Sheesh. Martyrs, thanks directly to New French Extreme director Pascal Laugier, will now forever be remembered as a French term for "women suffering GREATLY". The last time women suffered this much had to be that sexual stuntman stint I pulled in the late eighties when I hooked up a hammock in the Imperial bedchamber. But seriously, folks, there's more than enough hardcore violence against women on tap here in Pascal's 2008 effort. It's the realistic type, not the triggered third wave Tumblr feminist kind that emerges from issues like "manspreading","mansplaining, "eye-raping", or any other such nonsense that a white privileged, misogynistic, toxically masculine, cis-gendered, racist shitlord such as I find mostly hilarious. To Laugier's credit (?), he's crafted one mean sunuvabitchuva movie, unflinchingly serving up the kind of excruciating, realistic gore that'd have Bob Martin crying "Uncle!" and Chas Balun blowing chunks.
"I've left the roast in the oven, scatterbrain that I am!" We first see young Lucie as she makes a hasty escape from years of imprisonment, abuse, and torture, landing herself in an orphanage where she befriends a girl named Anna, who discovers that her new friend is under near constant psychological siege by memories of a malnourished, disfigured woman she was unable to save when she broke loose from her captors. Fifteen years pass, and we see a grown Lucie (Mylene Jampanoi) as she wipes out an entire family with double barreled shotgun death, while Anna (Morjana Alaoui) waits elsewhere, under the impression that her psychologically effed friend only intends to keep an eye on the couple she believes to be responsible for her awful ordeal all those years ago, except that she walks in on a pulpy crime scene where Luce has to bludgeon the mother to death before her very eyes after her first homicidal swing n' miss. To compound matters, Anna isn't even sure if her pal snuffed the right folks, and she's noticed that when "the one that didn't get away" makes the scene and beats on Lucie, she's naturally doing it to herself, like a mentally balanced dame oughta. Anna tries exorcising Lucie's inner demons, but to no avail, as her friend ungracefully bows out with a self-inflicted fatal throat wound.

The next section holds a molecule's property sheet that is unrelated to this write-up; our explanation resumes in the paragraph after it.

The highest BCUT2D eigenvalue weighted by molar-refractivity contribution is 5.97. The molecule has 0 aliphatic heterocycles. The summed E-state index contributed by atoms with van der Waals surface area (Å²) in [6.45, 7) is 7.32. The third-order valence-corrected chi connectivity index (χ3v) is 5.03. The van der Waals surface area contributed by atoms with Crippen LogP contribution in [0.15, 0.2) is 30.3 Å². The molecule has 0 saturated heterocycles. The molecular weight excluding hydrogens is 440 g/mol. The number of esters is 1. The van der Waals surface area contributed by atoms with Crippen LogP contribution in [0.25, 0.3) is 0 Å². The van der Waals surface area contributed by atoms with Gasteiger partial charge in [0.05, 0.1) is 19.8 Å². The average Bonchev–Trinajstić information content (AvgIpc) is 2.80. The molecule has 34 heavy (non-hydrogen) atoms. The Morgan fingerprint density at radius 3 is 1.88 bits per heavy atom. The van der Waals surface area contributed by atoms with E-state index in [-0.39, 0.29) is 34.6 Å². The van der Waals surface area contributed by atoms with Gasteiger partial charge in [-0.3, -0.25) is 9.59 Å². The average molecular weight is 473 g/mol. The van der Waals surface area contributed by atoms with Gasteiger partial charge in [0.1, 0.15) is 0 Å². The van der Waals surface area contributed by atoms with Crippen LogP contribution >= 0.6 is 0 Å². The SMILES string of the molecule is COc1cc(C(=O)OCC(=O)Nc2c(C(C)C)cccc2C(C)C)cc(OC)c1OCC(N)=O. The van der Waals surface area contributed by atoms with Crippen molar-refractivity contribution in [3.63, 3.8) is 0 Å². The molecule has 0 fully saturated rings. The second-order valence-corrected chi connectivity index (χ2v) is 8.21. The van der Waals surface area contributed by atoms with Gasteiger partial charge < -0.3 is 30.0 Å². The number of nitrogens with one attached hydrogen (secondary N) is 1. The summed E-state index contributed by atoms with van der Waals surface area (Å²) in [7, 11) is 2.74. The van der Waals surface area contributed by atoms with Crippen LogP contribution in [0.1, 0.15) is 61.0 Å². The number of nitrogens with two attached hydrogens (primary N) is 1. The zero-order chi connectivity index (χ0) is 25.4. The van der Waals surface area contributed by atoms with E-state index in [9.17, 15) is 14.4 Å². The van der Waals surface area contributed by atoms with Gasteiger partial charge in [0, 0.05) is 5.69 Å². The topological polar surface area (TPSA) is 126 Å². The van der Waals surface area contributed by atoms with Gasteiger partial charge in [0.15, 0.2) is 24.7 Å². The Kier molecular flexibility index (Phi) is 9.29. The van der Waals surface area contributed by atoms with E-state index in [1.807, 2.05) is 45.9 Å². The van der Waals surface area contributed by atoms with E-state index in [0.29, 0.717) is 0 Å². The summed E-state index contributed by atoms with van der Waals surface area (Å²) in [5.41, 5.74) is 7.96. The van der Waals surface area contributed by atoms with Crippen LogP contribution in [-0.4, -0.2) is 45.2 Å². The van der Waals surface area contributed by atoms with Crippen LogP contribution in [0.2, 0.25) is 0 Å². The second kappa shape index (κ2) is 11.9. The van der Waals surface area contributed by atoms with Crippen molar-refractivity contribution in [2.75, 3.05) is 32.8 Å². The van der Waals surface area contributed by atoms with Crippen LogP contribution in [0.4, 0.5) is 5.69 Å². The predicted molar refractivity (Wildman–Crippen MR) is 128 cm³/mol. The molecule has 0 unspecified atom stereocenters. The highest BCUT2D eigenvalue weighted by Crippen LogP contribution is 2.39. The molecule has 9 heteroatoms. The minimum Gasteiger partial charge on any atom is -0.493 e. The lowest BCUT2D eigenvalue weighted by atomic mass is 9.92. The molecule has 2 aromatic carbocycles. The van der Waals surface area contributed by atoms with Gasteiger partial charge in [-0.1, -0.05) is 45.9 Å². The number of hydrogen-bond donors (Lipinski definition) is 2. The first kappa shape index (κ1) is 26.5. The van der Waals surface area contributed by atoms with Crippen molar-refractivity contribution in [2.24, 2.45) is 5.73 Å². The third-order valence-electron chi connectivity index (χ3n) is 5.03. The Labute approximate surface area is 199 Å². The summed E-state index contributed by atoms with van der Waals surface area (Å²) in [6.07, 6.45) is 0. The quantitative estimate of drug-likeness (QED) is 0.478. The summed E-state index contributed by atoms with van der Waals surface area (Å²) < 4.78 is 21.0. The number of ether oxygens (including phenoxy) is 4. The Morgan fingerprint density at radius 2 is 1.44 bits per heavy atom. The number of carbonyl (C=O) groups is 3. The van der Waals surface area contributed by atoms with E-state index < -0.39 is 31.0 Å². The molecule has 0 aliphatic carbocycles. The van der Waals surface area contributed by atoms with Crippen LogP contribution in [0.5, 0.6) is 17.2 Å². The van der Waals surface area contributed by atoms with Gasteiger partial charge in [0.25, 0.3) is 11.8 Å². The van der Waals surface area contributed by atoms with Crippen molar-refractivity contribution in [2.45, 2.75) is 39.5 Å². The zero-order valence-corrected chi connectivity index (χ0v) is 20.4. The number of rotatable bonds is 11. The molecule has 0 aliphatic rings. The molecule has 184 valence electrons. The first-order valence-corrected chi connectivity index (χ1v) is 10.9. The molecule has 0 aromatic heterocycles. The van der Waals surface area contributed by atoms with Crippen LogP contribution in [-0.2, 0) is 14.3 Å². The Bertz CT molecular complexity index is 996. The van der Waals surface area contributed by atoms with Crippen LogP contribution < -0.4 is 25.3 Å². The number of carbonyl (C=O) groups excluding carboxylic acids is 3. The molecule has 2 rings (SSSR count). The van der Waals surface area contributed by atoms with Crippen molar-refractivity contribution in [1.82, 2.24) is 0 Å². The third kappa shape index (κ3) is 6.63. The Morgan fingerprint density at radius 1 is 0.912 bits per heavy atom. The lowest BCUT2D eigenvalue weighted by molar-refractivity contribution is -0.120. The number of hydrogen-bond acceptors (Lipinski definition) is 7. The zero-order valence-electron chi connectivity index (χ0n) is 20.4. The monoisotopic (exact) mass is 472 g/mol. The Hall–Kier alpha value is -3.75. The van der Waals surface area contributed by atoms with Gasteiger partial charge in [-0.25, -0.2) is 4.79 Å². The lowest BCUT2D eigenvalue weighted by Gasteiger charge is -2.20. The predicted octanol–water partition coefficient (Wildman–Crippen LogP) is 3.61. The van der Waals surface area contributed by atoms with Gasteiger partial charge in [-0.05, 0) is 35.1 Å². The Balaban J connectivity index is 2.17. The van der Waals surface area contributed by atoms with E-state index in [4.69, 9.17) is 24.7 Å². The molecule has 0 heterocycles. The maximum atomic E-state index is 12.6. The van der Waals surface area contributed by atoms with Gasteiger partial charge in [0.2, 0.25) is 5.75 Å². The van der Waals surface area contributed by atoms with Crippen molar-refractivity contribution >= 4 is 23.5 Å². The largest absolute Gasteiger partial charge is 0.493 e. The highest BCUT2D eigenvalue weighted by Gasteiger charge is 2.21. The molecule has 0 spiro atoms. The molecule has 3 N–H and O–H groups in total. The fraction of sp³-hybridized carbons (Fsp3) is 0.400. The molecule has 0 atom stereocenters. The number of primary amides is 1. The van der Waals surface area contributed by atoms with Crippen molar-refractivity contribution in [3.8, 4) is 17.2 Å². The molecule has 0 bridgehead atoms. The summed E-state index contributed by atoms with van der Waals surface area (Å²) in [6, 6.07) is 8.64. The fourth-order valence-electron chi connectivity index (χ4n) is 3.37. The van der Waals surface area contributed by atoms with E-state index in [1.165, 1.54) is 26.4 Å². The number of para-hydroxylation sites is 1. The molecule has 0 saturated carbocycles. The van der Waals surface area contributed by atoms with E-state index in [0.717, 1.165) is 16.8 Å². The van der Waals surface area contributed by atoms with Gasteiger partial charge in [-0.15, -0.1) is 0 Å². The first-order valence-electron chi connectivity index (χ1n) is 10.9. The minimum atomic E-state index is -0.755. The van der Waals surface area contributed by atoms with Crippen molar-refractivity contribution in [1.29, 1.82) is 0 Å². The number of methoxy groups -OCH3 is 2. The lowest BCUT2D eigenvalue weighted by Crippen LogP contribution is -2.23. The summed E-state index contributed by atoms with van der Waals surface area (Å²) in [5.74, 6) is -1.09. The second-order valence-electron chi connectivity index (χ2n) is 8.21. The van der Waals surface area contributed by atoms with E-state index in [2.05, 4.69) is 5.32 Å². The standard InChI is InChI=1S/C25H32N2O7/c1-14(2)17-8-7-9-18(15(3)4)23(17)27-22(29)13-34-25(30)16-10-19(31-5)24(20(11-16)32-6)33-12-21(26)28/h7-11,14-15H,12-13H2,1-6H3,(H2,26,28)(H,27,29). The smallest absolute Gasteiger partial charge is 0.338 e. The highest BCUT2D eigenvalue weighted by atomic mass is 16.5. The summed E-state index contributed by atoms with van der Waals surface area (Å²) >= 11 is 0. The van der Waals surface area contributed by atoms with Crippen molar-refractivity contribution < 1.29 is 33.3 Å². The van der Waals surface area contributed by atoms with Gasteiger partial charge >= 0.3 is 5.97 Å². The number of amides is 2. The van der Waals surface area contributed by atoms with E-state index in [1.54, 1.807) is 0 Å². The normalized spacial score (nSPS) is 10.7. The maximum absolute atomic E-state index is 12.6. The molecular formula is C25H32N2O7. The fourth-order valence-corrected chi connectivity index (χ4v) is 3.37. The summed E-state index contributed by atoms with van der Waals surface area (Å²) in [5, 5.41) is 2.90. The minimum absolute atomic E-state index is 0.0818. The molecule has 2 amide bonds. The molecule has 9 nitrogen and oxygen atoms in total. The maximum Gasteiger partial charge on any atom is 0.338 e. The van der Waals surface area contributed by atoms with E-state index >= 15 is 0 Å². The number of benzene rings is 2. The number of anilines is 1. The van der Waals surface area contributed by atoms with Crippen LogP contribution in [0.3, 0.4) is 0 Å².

Y'alls chicks and yo' kuh-raaaazy hurr-weaves... The next day, after some rummaging around, Anna discovers a secret passageway under the family's house that leads to another tortured soul named Sarah, whose scars reflect lengthy bouts with the metal contraptions of torture she's long been hooked up to. Anna tries to rescue her, of course, but a carload of bad eggs rolls up and dispatches her with a gunshot in the nick of bad timing. Mademoiselle leads the sadistic pack, which she reveals to be a mystery-shrouded philosophical cult out to learn about the afterlife through the abduction, torture, and suffering of women, who would transcend the pain and suffering to offer a martyr's insight into the group's studies. They own the crimes committed against Lucie as a child, admitting that no woman yet has advanced past the victim stage, though Anna qualifies as their upcoming test subject, since she selflessly stood by her friends in their hour of need. At this point, the average horror movie would start rolling credits, some of the audience would snicker nervously as they exited, content with the belief that they could imagine what she was in for next, but there's nothing average about this one, and nothing much left to anyone's imagination, for that matter. "What'll it be? Meat tenderizer to your ass or nutcracker on your nipples?" queries Mademoiselle (Catherine Begin). Sorry about the prolonged delay 'twixt entries, kids, I've been busier than Alan Ormsby's Children Shouldn't Play With Dead Things (1972) wardrobe over here (not just hot chicks and hallucinogens, either, I'm still putting finishing touches on my other web endeavors on the horizon). Of course, earlier this year in the category of "news we didn't need to hear", it was announced that an unnecessary American remake of tonight's French New Wave Horror hit that had somehow been on the backburners since 2008, had already been filmed. As worthless as most horror remakes and sequels are, I've noticed a trend within myself to endure one every once in awhile, when possible, if only for the unintentional laughs and opportunity to snark the entire project to death as it rolls. So I can't say I'd never sit through a remake of tonight's review, I'm up for anything, at this point. If you like 'em heavy, this one's for you. Four wops. I know it seems pretty bad right now, but at least you'll never have to worry about hearing Dave Matthews ever again.